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Thread: Bonding screw in the distribution (sub) Panel

  1. #51
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    Quote Originally Posted by FionaZuppa View Post
    yikes.
    am i not asking correctly.

    surely any ~6+mA that loops from any CCC (from gfi) to the egc will trip the gfi, yes? the egc creates a path around the gfi.

    so what i am asking is, if thats the case then whats the hazard in connecting the egc to the N bar in sub panel ??

    the gfi is the tiny box, the small squigly is the gfi ocpd pigtail, etc. light blue box is the sub panel with a 3 wire (L-N-L) feeder.


    and just for clarity, doesnt gfi kinda monitor the egc, because any wrongful leakage between CCC's the gfi could care less about, its only that fault current that goes outside of those CCC's, which is either earth (technically egc) or the egc wire itself.
    "Kinda" is the key. Any GFCI protected conductor that contacts something that gives you an alternate path will trip the GFCI when current leaking the intended circuit is over 4-6 mA. Does not change the voltage drop on the neutral - which equates to voltage rise on the EGC to true ground if you use the feeder neutral for connecting to your EGC's, and such neutral to EGC bonding does not change the balance of load side of any GFCI's connected to that feeder, they work just like GFCI breakers installed in a service panel do neutral and EGC are bonded together at service panels. This all going back to my comment that any hazards are the same as a result of using the neutral for EGC beyond the service equipment/first disconnect of separately derived system whether you install GFCI's or not. Is also the same reason a rise in voltage on EGC results in shocks/electrocutions at docks and marinas even though GFCI's were on the circuits involved. The rise is not because of a fault in the branch circuit - it is simply voltage drop on a normally current carrying grounded conductor that gets bonded to EGC's.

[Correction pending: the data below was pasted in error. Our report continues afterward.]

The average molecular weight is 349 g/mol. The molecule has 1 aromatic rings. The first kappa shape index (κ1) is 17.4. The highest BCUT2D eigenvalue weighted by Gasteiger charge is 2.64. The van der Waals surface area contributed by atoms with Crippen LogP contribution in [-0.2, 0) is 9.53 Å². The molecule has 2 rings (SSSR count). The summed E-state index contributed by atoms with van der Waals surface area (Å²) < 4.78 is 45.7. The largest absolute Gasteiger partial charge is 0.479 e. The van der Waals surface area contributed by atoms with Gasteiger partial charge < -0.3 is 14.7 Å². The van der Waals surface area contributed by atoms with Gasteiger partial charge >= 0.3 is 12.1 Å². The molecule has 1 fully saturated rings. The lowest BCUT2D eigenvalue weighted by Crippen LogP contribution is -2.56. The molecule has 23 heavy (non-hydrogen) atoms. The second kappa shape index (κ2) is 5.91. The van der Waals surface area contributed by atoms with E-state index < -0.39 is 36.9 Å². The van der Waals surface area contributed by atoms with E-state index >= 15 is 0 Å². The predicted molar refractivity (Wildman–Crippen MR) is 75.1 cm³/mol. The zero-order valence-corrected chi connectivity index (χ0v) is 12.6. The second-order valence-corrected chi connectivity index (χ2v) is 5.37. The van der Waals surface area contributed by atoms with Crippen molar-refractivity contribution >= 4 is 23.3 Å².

2. #52
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    Quote Originally Posted by kwired View Post
    The rise is not because of a fault in the branch circuit - it is simply voltage drop on a normally current carrying grounded conductor that gets bonded to EGC's.
    good point. so then gfi ocpd on both sides??

    if the load only uses L-L how much voltage would there be on the egc ?

  3. #53
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    Quote Originally Posted by HI9869 View Post
    I am a home inspector . . . I have asked building inspector locally and electricians locally and I can not seem to get a clear understanding. So, hopefully someone can lay this out in laymen terms so I can be a better inspector. Thank you in advance.
    Just a reminder from the OP.

    Quote Originally Posted by FionaZuppa View Post
    so then gfi ocpd on both sides??
    Your returning again and again to ground fault detection is way out in the weeds from the OP asked question.
    Another Al in Minnesota

  4. #54